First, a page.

Saturday, January 3, 2009

428. Beginning of Year Ramblings and Proposed Ramblings

I spent the last few days of 2008 moving, both my residence and my office. In moving my office, one thing of importance was the removal of certain maps from the walls. Attorney Jon Baker, whose office was next to mine, said he knew I was finally leaving when the maps came down.

The maps aren't of any value to anyone but me. There is nothing historic or important or valuable about them. Since 1979, I've kept a map of Kentucky outlining in red the counties I have visited or been through, usually stopping for a picture, much as the late Russ Maple did, photographing himself in front of each Court House. I usually keep the most recent five years' maps available to see "where I've been lately." There are counties I visit every year and others I can only claim to have been in twice. Over the years I've kept a list of the "counties visited" which last year I translated into an Excel document.

Like every other chart on any matter, 2008 saw a sharp decline in counties visited, mostly owing to the cost of gas to get to and from. As all trips start and finish here along the Left Bank of the Ohio River near Milepost 606, some destinations are harder to reach than others. For instance, it is just under 250 from my home to Woodman, an intersection of a community just across the Widows Bridge on KY194 at KY2059 in far eastern Pike County, making a round trip of 499 miles. Similarly, to get from here to Tyler in far western Fulton County is 280 miles. Tyler is a tiny little burg at the intersection of KY94 and KY2134. Going and coming would run the odometer up 560 miles. One could go another 16 miles each way further, from Tyler down into Tennessee and then up into the New Madrid Bend and Washburn Lake. Honestly, I didn't go to Woodman, Tyler, or Washburn Lake this year, although I have been in the New Madrid Bend once.

There are counties which I've been in in each of the thirty years I've been keeping track. In addition to Jefferson, they are Bullitt, Franklin, Hardin, Oldham, Shelby, and Woodford. In fact, to get to any of the other Kentucky counties from here, one must drive through one of the four of those six additional counties. Surprisingly to me, I've been to Hart, Anderson, Larue, Spencer, Trimble, Nelson, and Meade more often than I've been to Fayette, Kentucky's second most populous county. At the other end of the charts, I've been to Elliott, Greenup, and Lawrence only twice in the last thirty years. These three are just too far east to be on a regular route. All three were visited during gubernatorial election campaigns in 1979 and 1987. In fact, it was because of the feat of visiting all 120 counties in 1979 that I began to track my visits. I honestly didn't think then I'd be keeping up with it now, but I am.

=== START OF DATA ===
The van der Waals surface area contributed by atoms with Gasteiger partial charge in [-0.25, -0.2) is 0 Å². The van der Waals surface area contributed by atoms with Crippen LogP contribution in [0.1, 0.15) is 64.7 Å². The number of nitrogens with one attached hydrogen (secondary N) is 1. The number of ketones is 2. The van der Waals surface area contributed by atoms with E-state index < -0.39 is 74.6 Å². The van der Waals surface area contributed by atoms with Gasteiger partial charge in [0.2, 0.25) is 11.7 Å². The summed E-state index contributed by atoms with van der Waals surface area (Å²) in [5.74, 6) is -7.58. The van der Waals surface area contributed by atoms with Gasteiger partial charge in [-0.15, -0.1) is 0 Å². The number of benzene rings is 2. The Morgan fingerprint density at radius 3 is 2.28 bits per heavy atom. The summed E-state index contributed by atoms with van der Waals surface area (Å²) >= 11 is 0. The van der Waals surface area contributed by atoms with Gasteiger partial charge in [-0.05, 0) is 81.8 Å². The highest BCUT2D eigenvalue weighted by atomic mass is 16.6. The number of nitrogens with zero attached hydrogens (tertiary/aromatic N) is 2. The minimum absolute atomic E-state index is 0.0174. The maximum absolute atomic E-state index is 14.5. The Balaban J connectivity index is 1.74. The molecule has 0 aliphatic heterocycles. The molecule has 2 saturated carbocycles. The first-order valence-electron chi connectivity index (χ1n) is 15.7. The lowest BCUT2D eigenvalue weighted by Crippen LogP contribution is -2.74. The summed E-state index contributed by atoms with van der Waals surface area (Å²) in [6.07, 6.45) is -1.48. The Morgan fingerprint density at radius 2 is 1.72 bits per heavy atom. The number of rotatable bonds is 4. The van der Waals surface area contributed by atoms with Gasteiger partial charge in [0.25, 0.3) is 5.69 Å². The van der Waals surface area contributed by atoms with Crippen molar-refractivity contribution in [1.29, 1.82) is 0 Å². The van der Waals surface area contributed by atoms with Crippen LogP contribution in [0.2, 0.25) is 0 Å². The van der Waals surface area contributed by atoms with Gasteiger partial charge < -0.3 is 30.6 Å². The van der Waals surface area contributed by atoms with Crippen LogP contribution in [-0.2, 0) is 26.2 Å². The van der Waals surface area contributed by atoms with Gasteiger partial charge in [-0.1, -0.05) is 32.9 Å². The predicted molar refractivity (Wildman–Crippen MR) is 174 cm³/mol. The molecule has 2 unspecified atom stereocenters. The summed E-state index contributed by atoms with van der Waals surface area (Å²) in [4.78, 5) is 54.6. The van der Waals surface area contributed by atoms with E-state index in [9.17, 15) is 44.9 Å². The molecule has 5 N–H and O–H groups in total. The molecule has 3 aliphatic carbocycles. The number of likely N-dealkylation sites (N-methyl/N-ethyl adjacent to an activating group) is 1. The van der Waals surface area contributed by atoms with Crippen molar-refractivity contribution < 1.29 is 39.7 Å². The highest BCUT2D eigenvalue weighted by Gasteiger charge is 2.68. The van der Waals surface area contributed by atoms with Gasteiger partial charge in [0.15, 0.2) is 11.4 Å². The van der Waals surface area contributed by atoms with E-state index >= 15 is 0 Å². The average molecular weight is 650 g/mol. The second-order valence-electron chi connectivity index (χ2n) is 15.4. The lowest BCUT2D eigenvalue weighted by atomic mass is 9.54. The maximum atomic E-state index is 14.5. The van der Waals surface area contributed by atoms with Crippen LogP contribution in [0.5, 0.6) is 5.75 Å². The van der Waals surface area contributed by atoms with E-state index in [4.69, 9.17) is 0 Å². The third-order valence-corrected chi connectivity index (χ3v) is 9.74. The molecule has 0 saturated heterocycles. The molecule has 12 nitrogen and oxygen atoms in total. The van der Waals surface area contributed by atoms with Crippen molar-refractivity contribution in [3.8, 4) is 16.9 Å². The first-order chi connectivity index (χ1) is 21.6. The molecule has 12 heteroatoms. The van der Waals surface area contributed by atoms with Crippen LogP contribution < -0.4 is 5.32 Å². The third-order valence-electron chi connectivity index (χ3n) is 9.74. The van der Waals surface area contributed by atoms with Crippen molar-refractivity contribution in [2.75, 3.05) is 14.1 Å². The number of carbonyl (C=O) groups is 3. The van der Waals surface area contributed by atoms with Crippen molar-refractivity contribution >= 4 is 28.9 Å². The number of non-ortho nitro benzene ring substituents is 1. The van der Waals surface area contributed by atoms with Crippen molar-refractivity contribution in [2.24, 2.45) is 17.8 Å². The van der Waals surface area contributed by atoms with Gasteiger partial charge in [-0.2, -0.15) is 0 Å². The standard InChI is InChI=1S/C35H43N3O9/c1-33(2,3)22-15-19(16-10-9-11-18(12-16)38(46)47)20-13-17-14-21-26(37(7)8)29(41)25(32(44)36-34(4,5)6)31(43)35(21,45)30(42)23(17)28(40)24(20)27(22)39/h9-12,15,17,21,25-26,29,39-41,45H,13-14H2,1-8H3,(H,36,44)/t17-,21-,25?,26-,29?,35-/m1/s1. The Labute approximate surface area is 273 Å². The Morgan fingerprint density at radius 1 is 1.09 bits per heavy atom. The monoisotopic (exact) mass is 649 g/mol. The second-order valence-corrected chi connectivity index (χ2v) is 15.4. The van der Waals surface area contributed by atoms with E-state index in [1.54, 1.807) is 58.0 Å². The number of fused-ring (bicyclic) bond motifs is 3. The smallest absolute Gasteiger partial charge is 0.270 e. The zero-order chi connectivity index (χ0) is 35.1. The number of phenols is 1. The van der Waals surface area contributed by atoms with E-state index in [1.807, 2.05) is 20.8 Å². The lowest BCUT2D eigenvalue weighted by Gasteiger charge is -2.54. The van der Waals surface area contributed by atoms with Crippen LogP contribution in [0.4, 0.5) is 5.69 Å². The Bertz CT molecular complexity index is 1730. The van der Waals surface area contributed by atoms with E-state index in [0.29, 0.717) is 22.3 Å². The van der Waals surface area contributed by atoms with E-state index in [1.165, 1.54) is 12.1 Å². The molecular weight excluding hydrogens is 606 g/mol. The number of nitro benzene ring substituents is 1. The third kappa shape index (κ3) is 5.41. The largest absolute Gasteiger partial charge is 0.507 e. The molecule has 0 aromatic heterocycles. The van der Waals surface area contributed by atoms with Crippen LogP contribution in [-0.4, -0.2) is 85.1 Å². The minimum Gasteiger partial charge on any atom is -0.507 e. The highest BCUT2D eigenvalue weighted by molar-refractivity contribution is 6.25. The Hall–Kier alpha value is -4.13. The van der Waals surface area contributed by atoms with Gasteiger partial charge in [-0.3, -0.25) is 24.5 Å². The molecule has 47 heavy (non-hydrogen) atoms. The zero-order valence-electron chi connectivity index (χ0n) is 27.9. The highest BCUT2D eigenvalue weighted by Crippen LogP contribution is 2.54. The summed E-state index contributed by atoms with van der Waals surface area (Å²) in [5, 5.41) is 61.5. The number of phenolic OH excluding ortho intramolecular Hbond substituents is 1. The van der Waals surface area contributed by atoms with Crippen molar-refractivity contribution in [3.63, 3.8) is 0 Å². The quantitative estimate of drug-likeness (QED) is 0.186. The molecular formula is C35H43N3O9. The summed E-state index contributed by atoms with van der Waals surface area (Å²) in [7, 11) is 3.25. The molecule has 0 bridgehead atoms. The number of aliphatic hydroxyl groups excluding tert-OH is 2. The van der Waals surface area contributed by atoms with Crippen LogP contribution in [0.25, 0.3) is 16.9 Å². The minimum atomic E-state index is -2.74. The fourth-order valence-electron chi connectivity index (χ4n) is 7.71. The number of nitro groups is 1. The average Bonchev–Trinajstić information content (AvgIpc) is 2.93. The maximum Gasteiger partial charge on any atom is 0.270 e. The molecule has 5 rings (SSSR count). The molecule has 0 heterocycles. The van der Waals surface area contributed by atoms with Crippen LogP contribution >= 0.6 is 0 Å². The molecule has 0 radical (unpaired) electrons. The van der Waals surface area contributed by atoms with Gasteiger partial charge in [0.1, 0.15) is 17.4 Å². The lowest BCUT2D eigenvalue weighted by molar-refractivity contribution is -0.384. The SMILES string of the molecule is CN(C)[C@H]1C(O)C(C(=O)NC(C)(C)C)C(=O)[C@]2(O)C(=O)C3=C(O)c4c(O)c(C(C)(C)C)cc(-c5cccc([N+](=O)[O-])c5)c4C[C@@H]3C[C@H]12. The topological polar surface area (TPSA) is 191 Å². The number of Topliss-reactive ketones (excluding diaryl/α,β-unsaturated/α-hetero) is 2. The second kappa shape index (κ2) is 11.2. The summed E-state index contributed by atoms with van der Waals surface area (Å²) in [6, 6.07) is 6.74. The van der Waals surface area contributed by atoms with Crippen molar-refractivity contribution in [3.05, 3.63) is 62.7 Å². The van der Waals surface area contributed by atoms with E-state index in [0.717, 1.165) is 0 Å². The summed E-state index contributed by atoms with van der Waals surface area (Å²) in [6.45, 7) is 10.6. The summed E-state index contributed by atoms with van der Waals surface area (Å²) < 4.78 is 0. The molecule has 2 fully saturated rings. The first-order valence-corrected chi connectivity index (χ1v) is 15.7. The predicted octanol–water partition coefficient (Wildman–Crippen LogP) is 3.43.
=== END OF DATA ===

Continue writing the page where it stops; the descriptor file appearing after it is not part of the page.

Over the years, the numbers have varied. In 2002, I list only 14 counties, followed by 13 in 2003, which I think must be wrong, but probably isn't. I was out of work for six months in 2003 so gas money would have been at a premium. 2008 saw visits to 44 counties, down from the last few years due to gas costs. Another high number year was 1995, another statewide race year. That Spring, I drove State Representative Jim Wayne all over the state during his unsuccessful race for State Auditor, visiting 103 counties. Not all of them were with Jim, but most probably were.

This year being a non-election year, I will have to find reasons/excuses to do some travelling. There will be the regular six other than Jefferson to be sure. In two weeks I'll be crossing the Commonwealth on my way to President-elect Barack Hussein Obama's inauguration, taking me back through Boyd County and Ashland and a few others for the first time since 1987. My friend Preston is scheduled to visit with me some Confederate battle re-enactments during 2009, and I'll probably make the annual trek to Fancy Farm in August. If gas prices stay where they are, travelling will be a little easier.

Interestingly, I came across a chart (included at left) on gas prices adjusted for inflation. At the current price of about $1.80, gas is about the same as it was in 1979, when gas prices were about $0.75 - again adjusted for inflation. Last week I paid $1.38 using my debit card and entering a PIN number for a three-penny discount. Cheap gas is about the only good thing to come out of the economic crisis, as far as my maps are concerned.

Next week, or sometime soon, once settled into the new office, I'll rehang the maps for 2005, 2006, 2007, and 2008, and start a new one for 2009. As of right now, the only county visited this year is Jefferson.

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The Archives at Milepost 606


Louisville, Kentucky, United States
Never married, liberal Democrat, born in 1960, opinionated but generally pleasant, member of the Episcopal Church. Graduate of Prestonia Elementary, Durrett High, and Spalding University; the first two now-closed Jefferson County Public Schools, the latter a very small liberal arts college in downtown Louisville affiliated with the Roman Catholic Sisters of Charity of Nazareth. My vocation and avocation is politics. My favorite pastime is driving the backroads of Kentucky and southern Indiana, visiting small towns, political hangouts, courthouses, churches, and cemeteries. You are welcome to ride with me sometime.